I love after-the-apocalypse stories. I always have. As a kid, I was always planning for what I would do after the zombies attacked, after the nuclear warheads fell and it was just me and a rag-tag band of survivors. There is something appealing about the start of a whole new world order, a chance to find a different place for myself, a chance to show just how resourceful I could really be. I am not the only one interested in how the world will end, as evidenced by the thoughtfulness and creativity in Wastelands: Stories of the Apocalypse. This collection of twenty-two stories looks at post-apocalyptic life from all sorts of angles. Some are sad and desperate, others funny, still more are crazy with imagination of what people could become. No matter what your plans for the apocalypse, there is something here that might be useful.
Here’s one of my favorite end-of-the-world scenarios, by the way:
“The End of the World as We Know It” by Dale Bailey
The collection starts with Stephen King’s “The End of the Whole Mess” – a story that presents, at least to me, a very plausible end to the world. A couple of scientists trying to help society (by calming it down) end up destroying it. There is such a thing as too calm, after all.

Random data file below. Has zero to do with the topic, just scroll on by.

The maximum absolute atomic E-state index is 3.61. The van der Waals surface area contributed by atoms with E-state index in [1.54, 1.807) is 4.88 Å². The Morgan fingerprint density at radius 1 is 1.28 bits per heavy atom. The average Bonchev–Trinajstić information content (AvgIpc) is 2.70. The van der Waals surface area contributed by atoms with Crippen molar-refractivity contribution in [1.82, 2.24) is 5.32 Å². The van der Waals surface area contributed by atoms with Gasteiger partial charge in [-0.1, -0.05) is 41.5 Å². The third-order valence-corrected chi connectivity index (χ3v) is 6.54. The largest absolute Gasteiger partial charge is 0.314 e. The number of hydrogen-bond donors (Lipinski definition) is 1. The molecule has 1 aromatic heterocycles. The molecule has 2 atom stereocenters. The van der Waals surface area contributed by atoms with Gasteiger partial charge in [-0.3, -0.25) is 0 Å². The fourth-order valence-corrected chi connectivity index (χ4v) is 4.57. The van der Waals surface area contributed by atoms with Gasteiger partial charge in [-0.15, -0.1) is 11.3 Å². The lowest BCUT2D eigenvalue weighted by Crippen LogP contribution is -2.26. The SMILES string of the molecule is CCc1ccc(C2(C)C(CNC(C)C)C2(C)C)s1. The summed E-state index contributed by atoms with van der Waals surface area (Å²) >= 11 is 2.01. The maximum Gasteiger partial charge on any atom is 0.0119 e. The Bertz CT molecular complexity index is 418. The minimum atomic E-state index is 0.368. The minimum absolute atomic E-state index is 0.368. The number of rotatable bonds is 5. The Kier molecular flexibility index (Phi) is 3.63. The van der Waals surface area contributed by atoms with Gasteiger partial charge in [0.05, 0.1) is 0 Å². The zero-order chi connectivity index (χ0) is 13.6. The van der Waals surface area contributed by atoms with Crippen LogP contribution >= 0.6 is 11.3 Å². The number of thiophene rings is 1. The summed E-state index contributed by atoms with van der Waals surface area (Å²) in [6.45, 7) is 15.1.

My favorite story of the bunch is “When SysAdmins Ruled the World” by Cory Doctorow. On the night society came crashing down, there was a giant virus – a computer virus that threatened the internet and all of our onlne shopping and banking and email. Thus the SysAdmins were all in their underground cages, laboring over their servers, when the bioweapons came out. Everyone in the world dies – except the computer geeks. What would a society designed and built by computer geeks looks like?
I also loved “The People of Sand and Slag” by Paolo Bacigalupi. In this one, a trio of young people from the future are barely discernable as human: they eat oily sand and chips of metal, the wade through acid pools and they hack off their limbs as a game, then regrow them. What they find out in the valley is going to change their view of the past and the present. Some of you will recognize one of my teasers from last month:
After dinner, we sat around and sharpened Lisa’s skin, implanting blades along her limbs so that she was like a razor from all directions.
“The People of Sand and Slag” by Paolo Bacigalupi
There are other outlooks as well. In “Killers” by Carol Emshwiller, people are fighting the same old battles, and in the end, it comes down to the oldest motives in the book. In “Ginny Sweethips Flying Circus” by Neal Barrett, Jr., the oldest profession (with a twist) is still the easiest way to make a living. In “Inertia” by Nancy Kress, the plague that might wipe out the world might also save it. Each story looks at the end of the world as a brand new beginning.